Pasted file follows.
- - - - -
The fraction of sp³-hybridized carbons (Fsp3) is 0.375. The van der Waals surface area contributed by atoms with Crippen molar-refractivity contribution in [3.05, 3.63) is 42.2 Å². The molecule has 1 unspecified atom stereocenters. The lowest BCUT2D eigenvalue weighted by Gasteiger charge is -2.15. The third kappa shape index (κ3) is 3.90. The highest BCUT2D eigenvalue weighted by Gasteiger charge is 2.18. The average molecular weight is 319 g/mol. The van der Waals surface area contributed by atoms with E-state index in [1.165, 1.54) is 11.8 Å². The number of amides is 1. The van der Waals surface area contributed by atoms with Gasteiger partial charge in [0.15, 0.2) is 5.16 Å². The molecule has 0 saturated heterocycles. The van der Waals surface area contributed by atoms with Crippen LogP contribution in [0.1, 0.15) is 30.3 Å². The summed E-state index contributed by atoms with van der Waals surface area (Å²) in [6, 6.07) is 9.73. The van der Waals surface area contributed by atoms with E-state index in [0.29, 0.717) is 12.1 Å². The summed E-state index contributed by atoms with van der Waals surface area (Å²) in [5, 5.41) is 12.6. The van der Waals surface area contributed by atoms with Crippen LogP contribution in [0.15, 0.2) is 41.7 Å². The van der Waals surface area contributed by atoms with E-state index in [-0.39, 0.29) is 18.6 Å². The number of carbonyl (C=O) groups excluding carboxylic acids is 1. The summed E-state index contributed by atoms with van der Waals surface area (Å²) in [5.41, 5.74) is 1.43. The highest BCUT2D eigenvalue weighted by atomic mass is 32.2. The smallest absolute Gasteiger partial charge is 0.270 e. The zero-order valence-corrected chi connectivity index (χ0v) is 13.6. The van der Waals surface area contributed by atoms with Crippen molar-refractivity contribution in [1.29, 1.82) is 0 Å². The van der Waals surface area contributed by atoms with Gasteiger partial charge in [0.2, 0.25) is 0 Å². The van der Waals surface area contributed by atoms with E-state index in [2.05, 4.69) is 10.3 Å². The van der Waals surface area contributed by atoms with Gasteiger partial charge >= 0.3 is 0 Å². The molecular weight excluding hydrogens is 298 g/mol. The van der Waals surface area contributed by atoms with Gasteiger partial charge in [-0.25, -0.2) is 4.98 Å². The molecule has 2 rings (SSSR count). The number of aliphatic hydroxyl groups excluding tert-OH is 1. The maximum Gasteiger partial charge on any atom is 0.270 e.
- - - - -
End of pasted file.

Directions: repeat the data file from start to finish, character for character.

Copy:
The fraction of sp³-hybridized carbons (Fsp3) is 0.375. The van der Waals surface area contributed by atoms with Crippen molar-refractivity contribution in [3.05, 3.63) is 42.2 Å². The molecule has 1 unspecified atom stereocenters. The lowest BCUT2D eigenvalue weighted by Gasteiger charge is -2.15. The third kappa shape index (κ3) is 3.90. The highest BCUT2D eigenvalue weighted by Gasteiger charge is 2.18. The average molecular weight is 319 g/mol. The van der Waals surface area contributed by atoms with E-state index in [1.165, 1.54) is 11.8 Å². The number of amides is 1. The van der Waals surface area contributed by atoms with Gasteiger partial charge in [0.15, 0.2) is 5.16 Å². The molecule has 0 saturated heterocycles. The van der Waals surface area contributed by atoms with Crippen LogP contribution in [0.1, 0.15) is 30.3 Å². The summed E-state index contributed by atoms with van der Waals surface area (Å²) in [6, 6.07) is 9.73. The van der Waals surface area contributed by atoms with E-state index in [0.29, 0.717) is 12.1 Å². The summed E-state index contributed by atoms with van der Waals surface area (Å²) in [5, 5.41) is 12.6. The van der Waals surface area contributed by atoms with Crippen LogP contribution in [0.15, 0.2) is 41.7 Å². The van der Waals surface area contributed by atoms with E-state index in [-0.39, 0.29) is 18.6 Å². The number of carbonyl (C=O) groups excluding carboxylic acids is 1. The summed E-state index contributed by atoms with van der Waals surface area (Å²) in [5.41, 5.74) is 1.43. The highest BCUT2D eigenvalue weighted by atomic mass is 32.2. The smallest absolute Gasteiger partial charge is 0.270 e. The zero-order valence-corrected chi connectivity index (χ0v) is 13.6. The van der Waals surface area contributed by atoms with Crippen molar-refractivity contribution in [1.29, 1.82) is 0 Å². The van der Waals surface area contributed by atoms with Gasteiger partial charge in [0.2, 0.25) is 0 Å². The van der Waals surface area contributed by atoms with E-state index in [2.05, 4.69) is 10.3 Å². The van der Waals surface area contributed by atoms with Gasteiger partial charge >= 0.3 is 0 Å². The molecular weight excluding hydrogens is 298 g/mol. The van der Waals surface area contributed by atoms with Gasteiger partial charge in [-0.25, -0.2) is 4.98 Å². The molecule has 2 rings (SSSR count). The number of aliphatic hydroxyl groups excluding tert-OH is 1. The maximum Gasteiger partial charge on any atom is 0.270 e.